הָכָא נָמֵי, חַזְיָא לְדוּגְמָא. Here too, since these substances are suited to be piled together in the sample of a merchant seeking to sell them, they join together with regard to carrying out on Shabbat as well.
מַתְנִי׳ הַמּוֹצִיא אוֹכָלִים כִּגְרוֹגֶרֶת — חַיָּיב, וּמִצְטָרְפִין זֶה עִם זֶה מִפְּנֵי שֶׁשָּׁווּ בְּשִׁיעוּרֵיהֶן. חוּץ מִקְּלִיפָּתָן, וְגַרְעִינֵיהֶן, וְעוּקְצֵיהֶן, וְסוּבָּן, וּמוּרְסָנָן. רַבִּי יְהוּדָה אוֹמֵר: חוּץ מִקְּלִיפֵּי עֲדָשִׁין שֶׁמִּתְבַּשְּׁלוֹת עִמָּהֶן. MISHNA: One who carries out a measure of foods fit for human consumption equivalent to a dried fig-bulk into a domain where carrying is prohibited on Shabbat is liable. And all those foods join together with one another to constitute that amount because they are equal in their measures. This amount is calculated without their shells, and their seeds, and their stems, and their bran, the husk that comes off of the wheat kernel when pounded, and their coarse bran that remains in the flour. Rabbi Yehuda says: None of the shells are calculated, except for the shells of lentils, which join together with the lentils to comprise the measure for liability because they are cooked and eaten with them.
גְּמָ׳ וְסוּבָּן וּמוּרְסָנָן לֹא מִצְטָרְפִין? וְהָתְנַן: חֲמֵשֶׁת רְבָעִים קֶמַח וְעוֹד, חַיָּיבִין בַּחַלָּה הֵן וְסוּבָּן וּמוּרְסָנָן! אָמַר אַבָּיֵי: שֶׁכֵּן עָנִי אוֹכֵל פִּתּוֹ בְּעִיסָּה בְּלוּסָה. GEMARA: The Gemara asks: And do the bran and coarse bran of cereals not join together? Didn’t we learn in a mishna: Dough made from five-quarters of a log of flour and a bit more obligates one to separate ḥalla? That amount includes them, the flour, and their bran, and their coarse bran. Apparently, bran and coarse bran join together with the flour to constitute the requisite measure. Abaye said: Bran joins together with the flour with regard to ḥalla and the making of bread, since a pauper eats his loaf made from dough mixed with bran. However, with regard to carrying out on Shabbat, the food items in question must be suitable for all people, since the measures are small and are calculated by their significance.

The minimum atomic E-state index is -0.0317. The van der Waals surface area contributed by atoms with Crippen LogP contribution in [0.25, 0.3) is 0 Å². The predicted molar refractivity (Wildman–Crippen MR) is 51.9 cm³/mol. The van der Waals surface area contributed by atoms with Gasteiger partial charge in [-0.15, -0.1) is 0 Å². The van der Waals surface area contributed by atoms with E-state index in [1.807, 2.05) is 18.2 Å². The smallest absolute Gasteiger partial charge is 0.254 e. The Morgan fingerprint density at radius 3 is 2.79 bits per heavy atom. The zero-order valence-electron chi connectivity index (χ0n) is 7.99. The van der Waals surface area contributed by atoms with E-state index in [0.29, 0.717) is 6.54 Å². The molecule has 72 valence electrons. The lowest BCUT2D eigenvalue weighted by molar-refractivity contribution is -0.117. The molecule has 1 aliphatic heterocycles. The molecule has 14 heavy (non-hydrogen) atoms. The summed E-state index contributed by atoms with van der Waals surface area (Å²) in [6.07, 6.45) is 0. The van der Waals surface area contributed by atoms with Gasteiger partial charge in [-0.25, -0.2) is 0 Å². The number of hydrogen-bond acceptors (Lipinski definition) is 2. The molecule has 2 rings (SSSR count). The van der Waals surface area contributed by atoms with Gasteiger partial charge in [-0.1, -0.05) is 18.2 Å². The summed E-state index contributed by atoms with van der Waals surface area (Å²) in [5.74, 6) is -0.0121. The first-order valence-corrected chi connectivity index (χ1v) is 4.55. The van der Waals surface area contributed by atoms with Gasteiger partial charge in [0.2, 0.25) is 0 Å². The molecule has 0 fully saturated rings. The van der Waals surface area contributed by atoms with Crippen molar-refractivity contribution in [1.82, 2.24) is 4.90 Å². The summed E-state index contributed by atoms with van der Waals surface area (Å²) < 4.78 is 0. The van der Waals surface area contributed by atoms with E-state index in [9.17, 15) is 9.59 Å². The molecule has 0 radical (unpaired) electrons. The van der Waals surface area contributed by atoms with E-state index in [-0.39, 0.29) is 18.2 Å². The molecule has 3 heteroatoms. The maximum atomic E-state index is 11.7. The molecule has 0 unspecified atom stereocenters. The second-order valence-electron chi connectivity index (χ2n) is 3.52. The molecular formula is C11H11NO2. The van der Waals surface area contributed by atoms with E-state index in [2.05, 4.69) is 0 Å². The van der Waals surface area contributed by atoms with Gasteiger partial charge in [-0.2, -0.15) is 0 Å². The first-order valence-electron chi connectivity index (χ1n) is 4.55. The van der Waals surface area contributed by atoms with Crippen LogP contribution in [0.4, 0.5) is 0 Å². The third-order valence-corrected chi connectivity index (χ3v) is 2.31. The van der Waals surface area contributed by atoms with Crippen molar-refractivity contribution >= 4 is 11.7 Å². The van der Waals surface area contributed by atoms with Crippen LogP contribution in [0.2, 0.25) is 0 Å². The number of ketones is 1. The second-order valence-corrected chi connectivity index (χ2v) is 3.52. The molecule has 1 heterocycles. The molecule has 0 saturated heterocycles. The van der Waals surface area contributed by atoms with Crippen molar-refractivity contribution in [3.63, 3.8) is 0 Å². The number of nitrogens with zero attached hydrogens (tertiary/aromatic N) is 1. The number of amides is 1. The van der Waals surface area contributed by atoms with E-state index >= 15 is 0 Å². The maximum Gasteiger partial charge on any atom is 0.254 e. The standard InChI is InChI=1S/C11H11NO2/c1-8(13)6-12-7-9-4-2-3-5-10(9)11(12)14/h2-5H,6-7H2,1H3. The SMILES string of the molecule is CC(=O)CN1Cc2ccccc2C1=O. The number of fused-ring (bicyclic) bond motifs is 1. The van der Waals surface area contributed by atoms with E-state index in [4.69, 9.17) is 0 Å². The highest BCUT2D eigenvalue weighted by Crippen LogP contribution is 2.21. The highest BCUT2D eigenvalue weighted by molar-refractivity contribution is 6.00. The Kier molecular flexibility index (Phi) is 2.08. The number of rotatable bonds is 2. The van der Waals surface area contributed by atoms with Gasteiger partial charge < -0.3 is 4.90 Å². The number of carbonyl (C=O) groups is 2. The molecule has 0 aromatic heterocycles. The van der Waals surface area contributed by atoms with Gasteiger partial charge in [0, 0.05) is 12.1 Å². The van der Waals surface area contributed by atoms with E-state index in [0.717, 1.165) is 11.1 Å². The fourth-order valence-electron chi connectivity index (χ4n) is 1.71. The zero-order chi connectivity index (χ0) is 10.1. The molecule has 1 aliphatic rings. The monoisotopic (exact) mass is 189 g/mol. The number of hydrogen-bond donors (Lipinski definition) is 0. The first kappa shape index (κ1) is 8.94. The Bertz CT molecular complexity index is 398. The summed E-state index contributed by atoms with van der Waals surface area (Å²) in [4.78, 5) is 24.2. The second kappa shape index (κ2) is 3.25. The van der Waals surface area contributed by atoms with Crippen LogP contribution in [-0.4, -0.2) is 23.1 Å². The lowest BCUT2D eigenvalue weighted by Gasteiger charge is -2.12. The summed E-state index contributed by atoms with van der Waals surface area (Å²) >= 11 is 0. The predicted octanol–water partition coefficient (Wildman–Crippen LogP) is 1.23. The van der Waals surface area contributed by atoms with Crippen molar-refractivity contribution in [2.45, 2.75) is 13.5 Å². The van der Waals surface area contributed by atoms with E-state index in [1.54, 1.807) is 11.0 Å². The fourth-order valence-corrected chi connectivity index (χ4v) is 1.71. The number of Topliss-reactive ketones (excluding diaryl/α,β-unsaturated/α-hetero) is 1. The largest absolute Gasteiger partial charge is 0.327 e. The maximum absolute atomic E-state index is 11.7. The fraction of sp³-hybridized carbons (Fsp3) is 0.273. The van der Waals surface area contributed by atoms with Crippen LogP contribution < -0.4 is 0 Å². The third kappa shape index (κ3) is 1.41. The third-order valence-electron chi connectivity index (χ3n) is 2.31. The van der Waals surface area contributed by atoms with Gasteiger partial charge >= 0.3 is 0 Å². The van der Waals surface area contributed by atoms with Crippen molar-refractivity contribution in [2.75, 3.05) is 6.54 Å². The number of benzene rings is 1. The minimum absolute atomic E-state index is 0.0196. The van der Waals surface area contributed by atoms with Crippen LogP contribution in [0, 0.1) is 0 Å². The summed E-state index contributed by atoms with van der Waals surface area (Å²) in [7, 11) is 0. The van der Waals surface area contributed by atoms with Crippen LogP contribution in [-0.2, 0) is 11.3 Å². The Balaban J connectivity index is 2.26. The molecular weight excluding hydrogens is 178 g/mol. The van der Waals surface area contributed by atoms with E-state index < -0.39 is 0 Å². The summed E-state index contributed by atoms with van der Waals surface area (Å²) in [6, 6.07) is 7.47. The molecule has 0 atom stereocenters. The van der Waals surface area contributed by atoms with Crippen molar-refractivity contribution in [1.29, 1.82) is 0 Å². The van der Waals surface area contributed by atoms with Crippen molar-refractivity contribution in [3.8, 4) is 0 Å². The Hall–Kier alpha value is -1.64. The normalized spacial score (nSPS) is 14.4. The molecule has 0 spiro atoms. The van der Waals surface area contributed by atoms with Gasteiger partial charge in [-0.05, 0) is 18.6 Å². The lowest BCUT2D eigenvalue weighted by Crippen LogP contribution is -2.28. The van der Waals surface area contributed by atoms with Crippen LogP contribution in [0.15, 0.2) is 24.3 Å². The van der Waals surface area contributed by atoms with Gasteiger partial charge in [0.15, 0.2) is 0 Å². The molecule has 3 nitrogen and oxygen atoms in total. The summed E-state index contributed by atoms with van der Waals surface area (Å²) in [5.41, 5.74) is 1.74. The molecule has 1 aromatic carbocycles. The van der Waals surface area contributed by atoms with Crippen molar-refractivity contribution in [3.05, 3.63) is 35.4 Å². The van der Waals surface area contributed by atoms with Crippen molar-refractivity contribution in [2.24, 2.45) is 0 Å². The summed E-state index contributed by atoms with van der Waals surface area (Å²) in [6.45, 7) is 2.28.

רַבִּי יְהוּדָה אוֹמֵר: חוּץ מִקְּלִיפֵּי עֲדָשִׁים הַמִּתְבַּשְּׁלוֹת עִמָּהֶן. עֲדָשִׁים אִין, פּוֹלִין לָא? וְהָתַנְיָא, רַבִּי יְהוּדָה אוֹמֵר: חוּץ מִקְּלִיפֵּי פּוֹלִין וַעֲדָשִׁים! לָא קַשְׁיָא: הָא בְּחַדְתֵי, הָא בְּעַתִּיקֵי. עַתִּיקֵי מַאי טַעְמָא לָא? אָמַר רַבִּי אֲבָהוּ: מִפְּנֵי שֶׁנִּרְאִין כִּזְבוּבִין בַּקְּעָרָה. We learned in the mishna that shells do not join together to constitute the measure of food. Rabbi Yehuda says: Except for the shells of lentils because they are cooked and eaten with them. The Gemara asks: Is that to say that with lentils, yes, the shells do join together; but with beans, no, they do not? Wasn’t it taught in a baraita that Rabbi Yehuda says: Except for the shells of beans and lentils? The Gemara answers: This is not difficult: This baraita, which teaches that, according to Rabbi Yehuda, shells of beans join together with the beans, is referring to new, fresh beans. That mishna, which teaches that, according to Rabbi Yehuda, shells of beans do not join together with the beans, is referring to old beans. The Gemara asks: Why do the shells of old beans not join together? Rabbi Abbahu said: Because their shell fragments look like flies in the dish; people are repulsed by those shell fragments, they do not eat them and discard them.